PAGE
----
Do reduced non-wage labour costs lead to more and better jobs?
The tax wedge has risen in most Member States since 2010 as member states have sought to strengthen public finances following the global financial crisis. But increased taxes on labour may be detrimental to employment discouraging employers from creating new jobs and the non-employed from taking up employment. The Commission’s 2014 Joint Employment Report concluded that this is an issue in many Member States, especially for low wage and second income earners.
This project, which began in 2015, has investigated whether one form of lower non-wage labour cost: reduced employer social security contributions, was effective at generating new and sustainable employment. Reduced rates are often targeted at specific categories under-represented on the labour market – low-skilled workers, young and older workers, those in deprived regions, etc. The analysis focused on the extent to which reducing employer social security contributions was beneficial, or not, in terms of labour outcomes for the various groups targeted. The research comprises a literature review as well as a review of existing evaluations. Relevant recent policy reforms in the Member States is also described and summarised.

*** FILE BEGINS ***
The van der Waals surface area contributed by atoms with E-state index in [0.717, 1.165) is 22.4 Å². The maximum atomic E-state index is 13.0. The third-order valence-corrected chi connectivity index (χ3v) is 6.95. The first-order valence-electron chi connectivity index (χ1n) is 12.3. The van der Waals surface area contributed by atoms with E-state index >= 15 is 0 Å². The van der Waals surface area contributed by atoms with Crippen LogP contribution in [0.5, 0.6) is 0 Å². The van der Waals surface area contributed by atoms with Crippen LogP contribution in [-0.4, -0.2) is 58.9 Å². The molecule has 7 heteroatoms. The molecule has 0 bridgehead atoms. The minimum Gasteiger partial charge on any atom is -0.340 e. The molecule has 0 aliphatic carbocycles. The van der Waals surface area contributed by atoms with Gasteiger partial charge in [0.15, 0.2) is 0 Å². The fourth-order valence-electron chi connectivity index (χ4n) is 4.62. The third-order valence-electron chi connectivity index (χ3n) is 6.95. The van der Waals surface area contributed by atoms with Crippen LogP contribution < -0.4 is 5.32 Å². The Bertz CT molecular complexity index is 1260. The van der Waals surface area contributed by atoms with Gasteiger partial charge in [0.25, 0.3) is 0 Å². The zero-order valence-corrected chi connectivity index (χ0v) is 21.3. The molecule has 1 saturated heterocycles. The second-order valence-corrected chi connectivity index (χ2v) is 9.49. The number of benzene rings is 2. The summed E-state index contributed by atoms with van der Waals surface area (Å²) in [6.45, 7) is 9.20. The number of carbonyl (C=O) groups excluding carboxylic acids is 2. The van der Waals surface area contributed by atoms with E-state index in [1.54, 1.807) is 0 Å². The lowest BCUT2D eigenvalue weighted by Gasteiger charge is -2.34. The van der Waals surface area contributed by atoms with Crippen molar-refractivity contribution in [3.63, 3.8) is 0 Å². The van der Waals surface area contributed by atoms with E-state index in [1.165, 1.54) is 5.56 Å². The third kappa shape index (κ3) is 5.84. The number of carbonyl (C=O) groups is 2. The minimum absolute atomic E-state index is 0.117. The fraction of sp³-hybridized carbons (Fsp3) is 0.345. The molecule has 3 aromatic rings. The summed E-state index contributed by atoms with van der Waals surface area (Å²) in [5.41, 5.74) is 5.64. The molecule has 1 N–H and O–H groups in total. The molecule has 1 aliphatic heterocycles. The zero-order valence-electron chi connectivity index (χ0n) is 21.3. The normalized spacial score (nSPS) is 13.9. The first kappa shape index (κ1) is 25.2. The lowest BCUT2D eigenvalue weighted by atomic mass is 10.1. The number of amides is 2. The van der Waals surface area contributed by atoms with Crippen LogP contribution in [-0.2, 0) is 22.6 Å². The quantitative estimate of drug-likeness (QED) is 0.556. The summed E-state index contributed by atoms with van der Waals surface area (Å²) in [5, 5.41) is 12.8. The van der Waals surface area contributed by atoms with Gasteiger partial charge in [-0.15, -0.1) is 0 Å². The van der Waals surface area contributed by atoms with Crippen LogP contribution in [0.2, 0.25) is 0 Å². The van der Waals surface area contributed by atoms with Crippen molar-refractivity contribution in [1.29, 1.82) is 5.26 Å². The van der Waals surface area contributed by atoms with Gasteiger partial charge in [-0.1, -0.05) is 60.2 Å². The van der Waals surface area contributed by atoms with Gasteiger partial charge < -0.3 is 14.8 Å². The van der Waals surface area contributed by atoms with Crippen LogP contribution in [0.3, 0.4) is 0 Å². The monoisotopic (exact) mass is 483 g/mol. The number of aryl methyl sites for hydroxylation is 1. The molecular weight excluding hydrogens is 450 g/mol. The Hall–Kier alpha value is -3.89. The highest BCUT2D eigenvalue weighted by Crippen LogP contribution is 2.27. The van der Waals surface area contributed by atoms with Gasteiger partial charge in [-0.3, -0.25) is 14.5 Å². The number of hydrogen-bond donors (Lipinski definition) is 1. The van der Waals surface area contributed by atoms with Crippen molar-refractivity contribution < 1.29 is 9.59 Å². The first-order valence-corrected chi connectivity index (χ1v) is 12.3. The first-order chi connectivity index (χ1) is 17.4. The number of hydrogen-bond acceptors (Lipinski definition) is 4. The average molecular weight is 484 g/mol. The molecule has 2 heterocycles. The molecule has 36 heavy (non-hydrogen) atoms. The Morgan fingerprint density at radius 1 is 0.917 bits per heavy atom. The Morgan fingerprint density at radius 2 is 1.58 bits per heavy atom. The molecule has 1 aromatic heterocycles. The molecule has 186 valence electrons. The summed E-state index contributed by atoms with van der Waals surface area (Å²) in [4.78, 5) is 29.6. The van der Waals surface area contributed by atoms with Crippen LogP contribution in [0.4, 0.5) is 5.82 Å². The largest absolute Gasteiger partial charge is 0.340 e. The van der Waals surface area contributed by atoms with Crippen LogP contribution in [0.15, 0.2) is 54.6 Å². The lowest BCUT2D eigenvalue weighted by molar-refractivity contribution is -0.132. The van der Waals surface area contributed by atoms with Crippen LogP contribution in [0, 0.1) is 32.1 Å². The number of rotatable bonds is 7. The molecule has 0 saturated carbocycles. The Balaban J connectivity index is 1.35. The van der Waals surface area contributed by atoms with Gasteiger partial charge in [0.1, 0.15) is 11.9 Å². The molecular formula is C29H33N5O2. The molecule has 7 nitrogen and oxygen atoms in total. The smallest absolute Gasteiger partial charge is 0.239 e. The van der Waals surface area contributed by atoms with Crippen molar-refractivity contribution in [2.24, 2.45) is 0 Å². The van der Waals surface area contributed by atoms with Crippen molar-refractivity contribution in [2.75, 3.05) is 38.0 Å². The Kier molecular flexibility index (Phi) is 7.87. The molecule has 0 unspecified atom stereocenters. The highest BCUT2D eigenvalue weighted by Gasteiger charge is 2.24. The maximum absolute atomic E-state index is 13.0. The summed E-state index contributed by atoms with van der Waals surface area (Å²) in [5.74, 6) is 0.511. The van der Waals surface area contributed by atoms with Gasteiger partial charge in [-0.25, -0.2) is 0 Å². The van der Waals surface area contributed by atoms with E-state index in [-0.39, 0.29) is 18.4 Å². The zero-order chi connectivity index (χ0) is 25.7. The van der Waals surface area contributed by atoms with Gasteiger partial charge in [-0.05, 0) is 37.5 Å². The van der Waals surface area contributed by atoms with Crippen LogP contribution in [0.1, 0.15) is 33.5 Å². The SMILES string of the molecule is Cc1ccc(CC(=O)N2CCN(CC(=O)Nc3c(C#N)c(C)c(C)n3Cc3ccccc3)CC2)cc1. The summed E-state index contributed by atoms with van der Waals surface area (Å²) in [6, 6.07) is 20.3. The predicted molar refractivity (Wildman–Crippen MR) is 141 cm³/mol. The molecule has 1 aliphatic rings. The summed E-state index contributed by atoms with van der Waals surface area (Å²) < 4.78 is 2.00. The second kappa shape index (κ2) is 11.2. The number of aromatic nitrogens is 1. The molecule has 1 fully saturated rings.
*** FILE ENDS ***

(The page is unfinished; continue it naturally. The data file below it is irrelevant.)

The report Employment effects of reduced non-wage labour costs and its executive summary are now available (January 2017).